single-subject-newsAs audiences gain more choices for news, they are increasingly turning to specialized sources. That represents a challenge to general-interest publishers but also creates an opportunity to reach new audiences by being the best source on a particular topic.

Topic, not demographics or habits, is now the biggest factor determining where people turn for news. Convenience also matters. These are among the most important findings from the Personal News Cycle research API has conducted along with our partners AP-NORC in our ongoing collaboration called the Media Insight Project.

Readers can now find global, dispersed communities for their passions, which creates new markets for news and media organizations to cover these narrow interests and passions in depth. By creating deep communities around topics that extend beyond geography, publishers can find new business opportunities.

There are many reasons a publisher would want to create a single-subject news site. Among them, single-subject sites can:

  • Attract a new audience and deepen the loyalty of an existing audience
  • Expand upon your existing strengths in a cost-effective way
  • Build a new, innovative product under your company’s brand, but with the flexibility of an independent sub-brand

The single-subject strategy can work well even for relatively small or local publishers. Developing a single-subject news product isn’t just for established brands with endless editorial, technical and sales resources. In this study we specifically sought examples of a wide range of news organizations — from big to small, newspapers and magazines, and examples from around the world.

By creating deep communities around topics that extend beyond geography, publishers can find new business opportunities.

We have identified key trends and ways to scale a new product so it’s less risky, with less up front resources, which can be adjusted and work for any audience or publisher.

This paper is part of API’s Strategy Studies series. While similar to case studies, API’s Strategy Studies draw on multiple cases in order to arrive at more durable conclusions. They also focus on how the examples can be used for others to develop their own products.

Throughout my interviews, I found that the publications that launched successful single-subject news sites shared three characteristics. They identified a topic by assessing what they were good at covering, what their community was passionate about, or what topics were underserved. They created content to serve their audience as fully as possible on that topic, rather than just “covering news” in a conventional sense. And they all nurtured the new brand, including a marketing plan that enabled it to grow and expand.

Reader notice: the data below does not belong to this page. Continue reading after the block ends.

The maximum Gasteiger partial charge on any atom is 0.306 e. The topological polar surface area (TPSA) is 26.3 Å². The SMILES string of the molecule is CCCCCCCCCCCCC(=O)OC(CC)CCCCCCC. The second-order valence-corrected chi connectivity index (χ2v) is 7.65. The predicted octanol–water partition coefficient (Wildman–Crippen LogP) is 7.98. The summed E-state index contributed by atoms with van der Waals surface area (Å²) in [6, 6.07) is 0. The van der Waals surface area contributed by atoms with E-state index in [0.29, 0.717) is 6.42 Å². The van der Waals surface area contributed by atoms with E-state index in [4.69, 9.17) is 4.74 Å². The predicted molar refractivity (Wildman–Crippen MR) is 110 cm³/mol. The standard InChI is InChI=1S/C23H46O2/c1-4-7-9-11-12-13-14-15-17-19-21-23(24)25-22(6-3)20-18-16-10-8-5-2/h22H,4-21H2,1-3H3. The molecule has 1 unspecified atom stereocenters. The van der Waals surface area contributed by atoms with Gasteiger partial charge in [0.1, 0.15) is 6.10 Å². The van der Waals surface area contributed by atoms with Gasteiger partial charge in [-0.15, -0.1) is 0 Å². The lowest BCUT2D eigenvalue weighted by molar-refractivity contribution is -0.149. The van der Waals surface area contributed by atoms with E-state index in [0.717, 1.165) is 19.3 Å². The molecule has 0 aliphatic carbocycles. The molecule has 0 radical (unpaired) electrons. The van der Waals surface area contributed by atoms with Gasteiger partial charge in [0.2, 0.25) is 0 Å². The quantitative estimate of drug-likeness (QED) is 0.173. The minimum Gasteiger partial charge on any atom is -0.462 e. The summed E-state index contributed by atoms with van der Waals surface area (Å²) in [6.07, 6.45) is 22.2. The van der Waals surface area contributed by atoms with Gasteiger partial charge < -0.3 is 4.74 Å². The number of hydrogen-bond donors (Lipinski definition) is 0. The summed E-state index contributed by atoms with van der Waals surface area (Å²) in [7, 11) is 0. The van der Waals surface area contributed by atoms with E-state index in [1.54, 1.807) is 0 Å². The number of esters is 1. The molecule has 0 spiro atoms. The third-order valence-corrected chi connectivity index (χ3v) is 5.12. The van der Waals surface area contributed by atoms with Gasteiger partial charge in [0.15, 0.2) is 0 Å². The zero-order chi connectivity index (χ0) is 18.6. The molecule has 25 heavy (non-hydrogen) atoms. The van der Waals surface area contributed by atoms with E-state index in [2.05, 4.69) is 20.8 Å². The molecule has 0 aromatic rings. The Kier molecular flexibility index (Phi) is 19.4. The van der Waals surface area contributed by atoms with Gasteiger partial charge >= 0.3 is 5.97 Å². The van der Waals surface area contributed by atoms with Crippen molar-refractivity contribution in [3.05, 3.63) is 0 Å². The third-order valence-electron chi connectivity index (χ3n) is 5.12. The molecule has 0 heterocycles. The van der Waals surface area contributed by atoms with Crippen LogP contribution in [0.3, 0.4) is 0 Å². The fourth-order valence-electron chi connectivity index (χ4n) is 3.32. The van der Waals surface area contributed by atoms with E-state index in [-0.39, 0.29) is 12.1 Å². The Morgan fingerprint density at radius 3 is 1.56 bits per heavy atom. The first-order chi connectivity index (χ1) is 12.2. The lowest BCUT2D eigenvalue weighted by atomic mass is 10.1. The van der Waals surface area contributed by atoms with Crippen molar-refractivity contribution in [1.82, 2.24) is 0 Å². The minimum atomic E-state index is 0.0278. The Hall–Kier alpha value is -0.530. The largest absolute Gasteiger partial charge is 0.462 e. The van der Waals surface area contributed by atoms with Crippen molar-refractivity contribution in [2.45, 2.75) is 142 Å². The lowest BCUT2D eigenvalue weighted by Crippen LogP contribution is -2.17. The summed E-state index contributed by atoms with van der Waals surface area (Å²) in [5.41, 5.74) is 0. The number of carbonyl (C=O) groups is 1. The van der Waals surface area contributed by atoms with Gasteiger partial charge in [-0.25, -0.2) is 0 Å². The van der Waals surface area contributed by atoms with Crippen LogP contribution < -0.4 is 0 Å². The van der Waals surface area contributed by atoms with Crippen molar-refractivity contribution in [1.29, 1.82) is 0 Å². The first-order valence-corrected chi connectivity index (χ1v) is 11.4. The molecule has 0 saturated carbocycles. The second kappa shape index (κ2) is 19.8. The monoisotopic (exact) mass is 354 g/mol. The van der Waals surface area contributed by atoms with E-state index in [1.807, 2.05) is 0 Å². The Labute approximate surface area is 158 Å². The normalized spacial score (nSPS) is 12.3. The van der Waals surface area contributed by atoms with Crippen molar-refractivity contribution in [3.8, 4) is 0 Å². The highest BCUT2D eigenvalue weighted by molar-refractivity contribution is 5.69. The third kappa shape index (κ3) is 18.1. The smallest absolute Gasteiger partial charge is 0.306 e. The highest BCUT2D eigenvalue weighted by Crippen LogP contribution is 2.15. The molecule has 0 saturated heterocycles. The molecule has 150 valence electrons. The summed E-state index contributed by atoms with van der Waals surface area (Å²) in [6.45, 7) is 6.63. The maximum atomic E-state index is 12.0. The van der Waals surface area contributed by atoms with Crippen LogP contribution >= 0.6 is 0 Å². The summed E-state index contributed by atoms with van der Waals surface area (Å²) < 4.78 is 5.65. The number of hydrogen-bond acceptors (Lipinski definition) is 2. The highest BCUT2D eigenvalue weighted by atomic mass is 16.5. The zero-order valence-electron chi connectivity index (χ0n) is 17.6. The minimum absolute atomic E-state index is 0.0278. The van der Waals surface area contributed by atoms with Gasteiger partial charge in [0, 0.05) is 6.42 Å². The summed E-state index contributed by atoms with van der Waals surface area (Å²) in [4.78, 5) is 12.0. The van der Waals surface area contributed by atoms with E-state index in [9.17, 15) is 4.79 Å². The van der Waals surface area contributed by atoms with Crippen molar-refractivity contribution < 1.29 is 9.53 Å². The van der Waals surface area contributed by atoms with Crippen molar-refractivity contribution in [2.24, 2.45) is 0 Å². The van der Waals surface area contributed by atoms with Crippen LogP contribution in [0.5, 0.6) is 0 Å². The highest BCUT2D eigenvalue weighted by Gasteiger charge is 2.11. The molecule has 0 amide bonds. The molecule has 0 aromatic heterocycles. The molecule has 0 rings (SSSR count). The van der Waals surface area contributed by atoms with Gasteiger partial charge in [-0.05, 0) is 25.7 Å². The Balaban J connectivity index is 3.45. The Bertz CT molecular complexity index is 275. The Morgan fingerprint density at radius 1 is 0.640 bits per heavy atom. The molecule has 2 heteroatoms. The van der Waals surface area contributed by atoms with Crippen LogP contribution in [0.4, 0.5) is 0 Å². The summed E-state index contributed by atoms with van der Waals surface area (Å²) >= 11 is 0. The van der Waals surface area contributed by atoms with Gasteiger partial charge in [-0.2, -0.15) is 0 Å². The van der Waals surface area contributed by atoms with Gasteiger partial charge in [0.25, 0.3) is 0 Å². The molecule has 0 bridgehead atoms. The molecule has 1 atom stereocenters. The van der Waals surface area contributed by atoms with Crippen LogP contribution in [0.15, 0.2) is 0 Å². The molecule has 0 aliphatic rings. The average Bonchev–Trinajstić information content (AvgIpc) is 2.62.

Accordingly, this paper is organized into three sections and can be read in full or you can jump to a section that most addresses your needs:

  1. How to choose a subject
  2. How to create and execute a content strategy
  3. How to prepare for expansion and growth

The lessons in this report are distilled from interviews with top editors and strategists from the following organizations: USA Today, Denver Post, Deseret News, The Idaho State Journal, the Treasure Coast newspapers, The Atlantic, New York Magazine, Vanity Fair, as well as Mint and Mint Asia in India. This report highlights specific tactics and strategies that have worked for them and can work for your news organization as well.

A worksheet is included at the end to help build a niche content strategy that fits your organization’s goals.

Share with your network

You also might be interested in:

  • Ways to support conversations for balancing innovation and stability in your news organization, essential considerations about this often overlooked topic, and guidance to include them in your technology decisions.

  • News leaders have told us that they want to better support reporters and editors who will be covering an election for the first time. That’s why we’re sharing portions of this media guide to covering elections and voting from The Elections Group.

  • Successfully and efficiently marketing your work can be hard, especially for local news teams with limited resources, but marketing yourself to your audience is an essential skill for news organizations to drive revenue and promote sustainability.